Thursday, June 04, 2015

Guilty pleasures, Wally Disco and the Great Universal catalogue (Pages 180-213)

Stop it. Stop it now.
We've all got guilty pleasures. Mine is early 80s New Romantic bands, and to prove it, I've just bought A Flock of Seagulls' first album on CD. Again. As guilty pleasures go, owning a copy of A Flock of Seagulls' first album on CD isn't particularly guilty in the grand scheme of things, because there are far worse things to be pleasured by in a guilty manner. At least I'm not a grown-up One Direction fan, for example, or a teenage One Direction fan.

My old friend John, now he really did have a guilty pleasure to brag about. John lived four doors down from us, and was sufficiently energetic to be dismissed as "that lout" by my father, probably because his dad habitually brought back exciting gifts from business trips to America, which were flaunted – noisily – up and down our road at all hours. We built go-karts together, skateboarded-down people's drives, had spectacular punch-ups and played football in the street, anathema to anybody interested in quiet cul-de-sac suburban living.

John's guilty pleasure was truly guilty, for he loved wally disco music. Wally Disco is a musical genre that starts with Popcorn, Agadoo and the Birdie Song, and comes home with you from a holiday in the Spanish islands, complete with all the unique dances that go with it. And John knew all the dances. It's a distinct branch of Euro-Pop that only gets played in seaside discotheques and during the breaks in play at ice hockey matches, and is characterised by some mid-European with an accordion, a tiddly-pomp beat, badly-translated shouty lyrics and a chorus that finds a corner of your brain and can only be removed by surgery. One listen while under the influence of full-fat Coca-Cola is enough to wreck your life forever, eventually resulting in a unique playlist at your funeral.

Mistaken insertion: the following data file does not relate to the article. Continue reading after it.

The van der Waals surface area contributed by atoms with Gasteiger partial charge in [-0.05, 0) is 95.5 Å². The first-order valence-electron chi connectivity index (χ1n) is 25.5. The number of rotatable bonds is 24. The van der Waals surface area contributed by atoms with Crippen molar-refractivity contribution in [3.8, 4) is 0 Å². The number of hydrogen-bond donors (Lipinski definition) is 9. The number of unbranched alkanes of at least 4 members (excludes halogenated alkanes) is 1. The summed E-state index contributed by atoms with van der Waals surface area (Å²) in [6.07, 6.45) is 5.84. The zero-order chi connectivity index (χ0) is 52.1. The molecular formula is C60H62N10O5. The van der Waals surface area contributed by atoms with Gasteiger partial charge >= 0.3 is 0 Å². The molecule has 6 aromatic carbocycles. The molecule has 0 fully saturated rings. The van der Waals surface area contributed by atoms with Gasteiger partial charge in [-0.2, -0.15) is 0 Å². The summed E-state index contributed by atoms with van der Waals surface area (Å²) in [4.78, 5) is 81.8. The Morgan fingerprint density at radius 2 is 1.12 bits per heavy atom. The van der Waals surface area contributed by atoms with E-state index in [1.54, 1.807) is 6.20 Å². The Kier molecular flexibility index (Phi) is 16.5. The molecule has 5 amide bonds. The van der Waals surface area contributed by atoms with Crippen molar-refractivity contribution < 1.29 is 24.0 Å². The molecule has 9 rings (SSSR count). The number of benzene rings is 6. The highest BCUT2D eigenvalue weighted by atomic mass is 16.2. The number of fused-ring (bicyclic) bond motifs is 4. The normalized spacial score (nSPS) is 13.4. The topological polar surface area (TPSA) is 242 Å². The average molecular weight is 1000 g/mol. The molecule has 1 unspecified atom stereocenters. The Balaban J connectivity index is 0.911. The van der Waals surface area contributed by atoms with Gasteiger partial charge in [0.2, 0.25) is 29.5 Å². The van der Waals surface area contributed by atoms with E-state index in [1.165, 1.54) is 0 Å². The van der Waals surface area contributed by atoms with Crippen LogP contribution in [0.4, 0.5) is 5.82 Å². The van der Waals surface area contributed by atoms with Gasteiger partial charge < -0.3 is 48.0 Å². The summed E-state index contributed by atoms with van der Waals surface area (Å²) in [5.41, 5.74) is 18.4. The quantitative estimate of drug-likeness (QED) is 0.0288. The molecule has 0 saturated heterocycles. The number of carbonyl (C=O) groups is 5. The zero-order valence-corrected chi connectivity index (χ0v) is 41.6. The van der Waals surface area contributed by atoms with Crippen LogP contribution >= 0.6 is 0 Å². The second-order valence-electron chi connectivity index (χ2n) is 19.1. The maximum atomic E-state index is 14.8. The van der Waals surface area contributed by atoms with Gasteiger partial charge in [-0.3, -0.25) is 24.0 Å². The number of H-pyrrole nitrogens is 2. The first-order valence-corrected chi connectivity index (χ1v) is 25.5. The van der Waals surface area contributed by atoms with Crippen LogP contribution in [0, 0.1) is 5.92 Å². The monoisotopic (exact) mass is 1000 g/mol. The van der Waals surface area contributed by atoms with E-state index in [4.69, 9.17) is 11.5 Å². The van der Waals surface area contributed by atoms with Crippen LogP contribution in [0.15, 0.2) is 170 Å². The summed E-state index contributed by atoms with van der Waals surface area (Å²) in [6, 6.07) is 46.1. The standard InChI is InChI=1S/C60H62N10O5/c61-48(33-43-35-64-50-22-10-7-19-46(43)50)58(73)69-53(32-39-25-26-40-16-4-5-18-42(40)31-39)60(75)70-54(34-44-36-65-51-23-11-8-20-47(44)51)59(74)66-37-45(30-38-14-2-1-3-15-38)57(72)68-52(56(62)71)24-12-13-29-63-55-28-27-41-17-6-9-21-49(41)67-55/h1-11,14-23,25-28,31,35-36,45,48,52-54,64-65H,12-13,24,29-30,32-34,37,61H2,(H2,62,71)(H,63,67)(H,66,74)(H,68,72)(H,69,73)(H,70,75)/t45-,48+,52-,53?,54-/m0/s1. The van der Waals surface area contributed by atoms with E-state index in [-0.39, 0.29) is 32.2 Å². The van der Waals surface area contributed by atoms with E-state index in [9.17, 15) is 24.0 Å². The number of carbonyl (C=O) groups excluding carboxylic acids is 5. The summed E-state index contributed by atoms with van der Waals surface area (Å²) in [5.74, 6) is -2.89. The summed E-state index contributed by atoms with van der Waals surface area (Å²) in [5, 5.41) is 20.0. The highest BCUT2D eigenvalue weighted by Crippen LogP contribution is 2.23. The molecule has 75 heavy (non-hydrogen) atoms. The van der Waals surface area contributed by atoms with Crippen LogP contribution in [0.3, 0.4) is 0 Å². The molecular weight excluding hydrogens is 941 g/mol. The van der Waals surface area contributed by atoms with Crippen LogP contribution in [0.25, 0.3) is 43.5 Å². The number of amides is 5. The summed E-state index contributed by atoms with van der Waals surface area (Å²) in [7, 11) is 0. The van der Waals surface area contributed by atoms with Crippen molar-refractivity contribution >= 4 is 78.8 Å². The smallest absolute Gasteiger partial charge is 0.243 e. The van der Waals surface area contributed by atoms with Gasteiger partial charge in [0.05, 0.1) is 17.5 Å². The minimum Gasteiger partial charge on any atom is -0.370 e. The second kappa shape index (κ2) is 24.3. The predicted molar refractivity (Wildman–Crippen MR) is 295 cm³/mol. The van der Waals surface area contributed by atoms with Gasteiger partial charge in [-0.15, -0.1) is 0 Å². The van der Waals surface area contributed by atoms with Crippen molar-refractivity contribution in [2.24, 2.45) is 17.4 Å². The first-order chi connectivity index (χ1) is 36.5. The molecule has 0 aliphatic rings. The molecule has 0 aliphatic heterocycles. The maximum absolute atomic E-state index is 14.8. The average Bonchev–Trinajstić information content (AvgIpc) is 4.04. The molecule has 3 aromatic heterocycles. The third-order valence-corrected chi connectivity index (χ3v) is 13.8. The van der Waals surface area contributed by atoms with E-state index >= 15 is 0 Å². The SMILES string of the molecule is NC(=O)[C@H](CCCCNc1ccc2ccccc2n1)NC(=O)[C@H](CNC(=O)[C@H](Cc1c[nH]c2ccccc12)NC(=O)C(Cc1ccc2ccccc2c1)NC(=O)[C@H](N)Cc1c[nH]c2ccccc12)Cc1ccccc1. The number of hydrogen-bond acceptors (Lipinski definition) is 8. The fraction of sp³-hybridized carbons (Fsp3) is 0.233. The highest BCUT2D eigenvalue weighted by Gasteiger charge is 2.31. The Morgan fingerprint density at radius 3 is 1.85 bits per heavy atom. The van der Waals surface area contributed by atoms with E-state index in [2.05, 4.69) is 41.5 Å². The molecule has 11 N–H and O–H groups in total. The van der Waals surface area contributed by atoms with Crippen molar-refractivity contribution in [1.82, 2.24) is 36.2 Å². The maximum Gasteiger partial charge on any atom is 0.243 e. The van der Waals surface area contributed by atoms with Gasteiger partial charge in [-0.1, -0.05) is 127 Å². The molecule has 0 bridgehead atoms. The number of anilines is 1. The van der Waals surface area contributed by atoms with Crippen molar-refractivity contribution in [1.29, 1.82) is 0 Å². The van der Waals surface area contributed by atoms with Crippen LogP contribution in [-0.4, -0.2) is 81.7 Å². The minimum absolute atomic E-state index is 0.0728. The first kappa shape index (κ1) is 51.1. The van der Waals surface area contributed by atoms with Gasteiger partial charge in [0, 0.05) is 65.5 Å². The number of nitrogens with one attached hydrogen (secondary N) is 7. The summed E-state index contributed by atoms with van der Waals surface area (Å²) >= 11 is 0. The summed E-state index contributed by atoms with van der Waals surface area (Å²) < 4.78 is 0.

John owned them all, usually on lurid pink and green plastic picture discs, often secured on mail order as they had somehow managed to avoid the attention of British radio stations and record shops, one of the music industry's rare moments of sanity. "This one's from Ibiza," he'd say, before he and his girlfriend would launch into the stomping-on-the-spot, arms-waving dance routine as some Austrian doofus yodelled over a cheesy disco beat. The rest of us did not join in. It was John's guilty pleasure, and we took no part in it. Then he played the B-side, which was exactly the same, only worse.

As a fifteen-year-old at the time, my guilty pleasure was the Great Universal catalogue, pages 180-213. But, unlike wally disco, it's not the kind of thing you can show off in front of your friends. Other pals enjoyed fishing down at the mill pond, and at least I was above that.